KOTA KINABALU - A Sabah Progressive Party (SAPP) source says a breakdown in seat allocation talks between the party and Pakatan Rakyat (PR) will not help PR scuttle its chances in the state.
As such, PR should choose between marching into Putrajaya and wresting control of the state, it said, adding the opposition pact can not have its cake and eat it too, Oriental Daily News reported today.
An electoral pact between PR and state opposition parties can definitely shake, or even defeat, Barisan Nasional (BN) in the next general election (GE).
But if they fail in their seat allocation talks, resulting in multi-cornered fights, it will only benefit BN.
Late last year, Parti Keadilan Rakyat adviser Datuk Seri Anwar Ibrahim said the party was focusing on working out a seat allocation pact with Angkatan Perubahan Sabah (APS) and Pakatan Perubahan Sabah (PPS).
However, last weekend, he said PR's seat negotiations in Sabah were being hampered by SAPP's demand to contest the lion's share of the 60 state seats.
He said the entire negotiation was rendered more difficult because all the three PR parties do not seem to agree on the need to allocate that many seats to SAPP.
It is learnt that SAPP intends to contest five to eight parliamentary and 40 state seats. In the 2008 GE, the party won all two parliamentary and four state seats it contested under the BN banner.
Anwar has roped in APS and PPS to form a five-member Sabah PR. His latest remarks on seat negotiations in the state show that Sabah PR is in a predicament – too few seats for too many parties.
"We don't know whether Anwar is creating opportunities or difficulties in the state. If all parties can talk amicably, allowing Sabah-based parties to take the lead role, things can be worked out," said the SAPP source.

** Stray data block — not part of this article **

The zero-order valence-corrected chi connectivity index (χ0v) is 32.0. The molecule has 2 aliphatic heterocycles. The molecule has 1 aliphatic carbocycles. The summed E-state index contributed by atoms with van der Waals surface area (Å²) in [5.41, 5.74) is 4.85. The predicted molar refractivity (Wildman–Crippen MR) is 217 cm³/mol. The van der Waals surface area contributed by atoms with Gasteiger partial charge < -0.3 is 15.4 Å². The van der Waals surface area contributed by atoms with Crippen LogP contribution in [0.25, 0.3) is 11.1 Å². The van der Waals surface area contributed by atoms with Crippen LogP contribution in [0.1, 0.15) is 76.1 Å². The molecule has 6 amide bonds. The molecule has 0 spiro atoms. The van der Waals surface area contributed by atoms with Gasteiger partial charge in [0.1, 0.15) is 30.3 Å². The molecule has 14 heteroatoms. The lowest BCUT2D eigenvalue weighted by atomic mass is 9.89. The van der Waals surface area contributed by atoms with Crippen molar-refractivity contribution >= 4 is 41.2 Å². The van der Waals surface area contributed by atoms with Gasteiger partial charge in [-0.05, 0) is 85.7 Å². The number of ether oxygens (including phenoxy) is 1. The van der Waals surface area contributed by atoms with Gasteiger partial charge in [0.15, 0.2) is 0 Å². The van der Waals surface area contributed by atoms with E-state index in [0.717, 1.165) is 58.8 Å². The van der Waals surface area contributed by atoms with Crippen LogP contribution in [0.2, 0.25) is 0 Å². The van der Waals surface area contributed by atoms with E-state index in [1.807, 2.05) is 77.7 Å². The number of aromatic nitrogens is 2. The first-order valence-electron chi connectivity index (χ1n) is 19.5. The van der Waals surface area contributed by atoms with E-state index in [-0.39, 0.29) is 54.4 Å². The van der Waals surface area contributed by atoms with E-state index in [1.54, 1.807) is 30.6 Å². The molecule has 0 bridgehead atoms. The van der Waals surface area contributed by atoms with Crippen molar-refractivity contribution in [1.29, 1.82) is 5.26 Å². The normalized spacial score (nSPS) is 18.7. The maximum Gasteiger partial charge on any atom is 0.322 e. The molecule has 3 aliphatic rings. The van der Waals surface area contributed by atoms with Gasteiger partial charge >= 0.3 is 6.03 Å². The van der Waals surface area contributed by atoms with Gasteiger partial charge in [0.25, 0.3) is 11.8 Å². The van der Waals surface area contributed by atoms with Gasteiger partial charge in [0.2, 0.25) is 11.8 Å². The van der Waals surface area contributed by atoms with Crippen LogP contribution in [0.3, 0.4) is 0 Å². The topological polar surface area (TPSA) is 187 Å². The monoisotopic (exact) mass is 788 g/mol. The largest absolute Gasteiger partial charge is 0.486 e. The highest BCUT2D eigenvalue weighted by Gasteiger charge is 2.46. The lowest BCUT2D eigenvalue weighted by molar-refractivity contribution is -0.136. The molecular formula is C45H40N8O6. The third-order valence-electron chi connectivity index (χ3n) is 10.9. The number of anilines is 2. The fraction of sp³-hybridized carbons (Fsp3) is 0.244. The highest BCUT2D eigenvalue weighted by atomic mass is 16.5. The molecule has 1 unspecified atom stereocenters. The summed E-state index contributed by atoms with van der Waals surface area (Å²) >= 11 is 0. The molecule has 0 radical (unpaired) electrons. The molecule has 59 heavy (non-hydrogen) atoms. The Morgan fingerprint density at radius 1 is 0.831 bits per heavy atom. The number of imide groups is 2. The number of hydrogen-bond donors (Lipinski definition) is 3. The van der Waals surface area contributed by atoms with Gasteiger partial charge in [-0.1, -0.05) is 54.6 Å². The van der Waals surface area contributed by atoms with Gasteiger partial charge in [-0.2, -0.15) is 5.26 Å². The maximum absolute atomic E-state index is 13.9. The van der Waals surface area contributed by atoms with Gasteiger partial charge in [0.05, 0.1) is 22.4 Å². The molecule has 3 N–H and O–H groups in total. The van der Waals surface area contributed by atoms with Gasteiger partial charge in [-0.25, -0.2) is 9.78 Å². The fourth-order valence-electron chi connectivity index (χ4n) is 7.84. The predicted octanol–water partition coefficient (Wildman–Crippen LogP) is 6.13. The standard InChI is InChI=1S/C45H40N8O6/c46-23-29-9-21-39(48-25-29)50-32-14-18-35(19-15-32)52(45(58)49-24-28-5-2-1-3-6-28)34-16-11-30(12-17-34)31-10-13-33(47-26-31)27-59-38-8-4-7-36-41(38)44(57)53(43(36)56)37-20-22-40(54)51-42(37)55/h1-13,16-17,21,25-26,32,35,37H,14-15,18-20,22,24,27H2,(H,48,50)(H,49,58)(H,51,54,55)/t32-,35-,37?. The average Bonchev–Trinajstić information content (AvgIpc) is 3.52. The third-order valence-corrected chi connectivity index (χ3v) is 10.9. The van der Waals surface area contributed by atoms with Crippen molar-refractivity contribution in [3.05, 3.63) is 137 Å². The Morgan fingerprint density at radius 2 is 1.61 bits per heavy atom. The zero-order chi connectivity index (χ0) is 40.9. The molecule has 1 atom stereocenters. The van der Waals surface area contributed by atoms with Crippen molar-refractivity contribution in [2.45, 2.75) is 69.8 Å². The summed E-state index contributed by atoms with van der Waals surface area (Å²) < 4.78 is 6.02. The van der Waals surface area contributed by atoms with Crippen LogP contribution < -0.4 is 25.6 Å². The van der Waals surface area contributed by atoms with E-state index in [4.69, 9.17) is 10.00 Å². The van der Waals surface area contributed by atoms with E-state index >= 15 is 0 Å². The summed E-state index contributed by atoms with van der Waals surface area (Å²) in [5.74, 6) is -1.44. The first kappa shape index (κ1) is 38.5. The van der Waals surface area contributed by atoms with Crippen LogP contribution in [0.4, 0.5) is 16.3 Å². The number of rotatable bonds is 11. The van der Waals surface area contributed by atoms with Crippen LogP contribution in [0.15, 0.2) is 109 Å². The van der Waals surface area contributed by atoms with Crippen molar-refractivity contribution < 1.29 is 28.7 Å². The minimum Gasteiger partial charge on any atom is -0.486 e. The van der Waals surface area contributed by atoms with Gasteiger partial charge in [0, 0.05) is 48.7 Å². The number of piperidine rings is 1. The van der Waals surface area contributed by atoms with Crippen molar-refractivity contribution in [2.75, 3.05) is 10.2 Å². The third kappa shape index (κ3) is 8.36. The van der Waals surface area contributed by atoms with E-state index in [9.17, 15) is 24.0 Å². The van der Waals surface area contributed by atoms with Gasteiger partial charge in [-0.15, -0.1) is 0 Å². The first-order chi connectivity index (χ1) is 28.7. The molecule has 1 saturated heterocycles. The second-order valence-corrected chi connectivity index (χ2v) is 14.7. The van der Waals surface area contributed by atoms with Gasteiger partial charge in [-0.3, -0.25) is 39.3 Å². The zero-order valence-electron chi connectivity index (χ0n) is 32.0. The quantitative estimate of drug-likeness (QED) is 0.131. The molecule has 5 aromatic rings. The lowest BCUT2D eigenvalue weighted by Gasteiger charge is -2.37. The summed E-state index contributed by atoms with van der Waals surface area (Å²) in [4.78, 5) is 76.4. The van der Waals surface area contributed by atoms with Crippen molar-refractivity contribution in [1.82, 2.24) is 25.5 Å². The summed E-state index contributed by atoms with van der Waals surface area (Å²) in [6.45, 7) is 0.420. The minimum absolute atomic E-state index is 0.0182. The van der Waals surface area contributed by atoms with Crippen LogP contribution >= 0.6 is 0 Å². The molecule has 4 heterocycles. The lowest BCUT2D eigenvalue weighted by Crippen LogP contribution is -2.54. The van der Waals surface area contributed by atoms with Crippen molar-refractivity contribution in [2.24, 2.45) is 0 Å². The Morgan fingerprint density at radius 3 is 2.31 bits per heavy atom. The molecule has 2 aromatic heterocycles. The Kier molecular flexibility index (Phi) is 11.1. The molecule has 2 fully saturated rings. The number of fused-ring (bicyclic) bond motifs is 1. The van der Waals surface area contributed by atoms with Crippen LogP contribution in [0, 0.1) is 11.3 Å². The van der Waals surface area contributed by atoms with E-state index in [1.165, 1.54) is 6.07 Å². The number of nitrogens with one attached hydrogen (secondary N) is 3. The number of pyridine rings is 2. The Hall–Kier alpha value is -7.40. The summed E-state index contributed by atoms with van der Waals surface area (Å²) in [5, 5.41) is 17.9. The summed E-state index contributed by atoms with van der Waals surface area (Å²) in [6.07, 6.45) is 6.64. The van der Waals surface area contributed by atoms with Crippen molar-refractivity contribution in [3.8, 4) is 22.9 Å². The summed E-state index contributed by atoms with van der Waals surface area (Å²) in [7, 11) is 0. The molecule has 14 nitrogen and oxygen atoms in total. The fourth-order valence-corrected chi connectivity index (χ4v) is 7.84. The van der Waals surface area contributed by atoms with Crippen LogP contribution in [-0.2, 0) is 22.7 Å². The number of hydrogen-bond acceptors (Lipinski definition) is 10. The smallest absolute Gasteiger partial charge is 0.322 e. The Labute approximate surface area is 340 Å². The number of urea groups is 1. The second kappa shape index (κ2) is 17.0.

It is learnt that apart from eyeing predominantly Chinese constituencies in the state, DAP is also keen to go for Kadazan-majority seats.
"Although it is seen that SAPP is a Chinese-based, it is actually also a Non-Racial party will also contest in Chinese-majority areas. Party membership in SAPP has a majority of bumis over Chinese.
"If DAP insists on contesting in these seats, leaving SAPP with the same number of seats (two parliamentary and four state seats) to contest, a pact will be meaningless," added the source.
Last month, SAPP chief Datuk Yong Teck Lee said the party would continue to negotiate with State Reform Party (STAR) Sabah chairman Datuk Dr Jeffrey Kitingan on seat allocation, and the latter had told Yong to choose between peninsula-based PR and STAR.
"The two (Sabah) parties are still in negotiation. We believe STAR has its influence in some constituencies," said the source.
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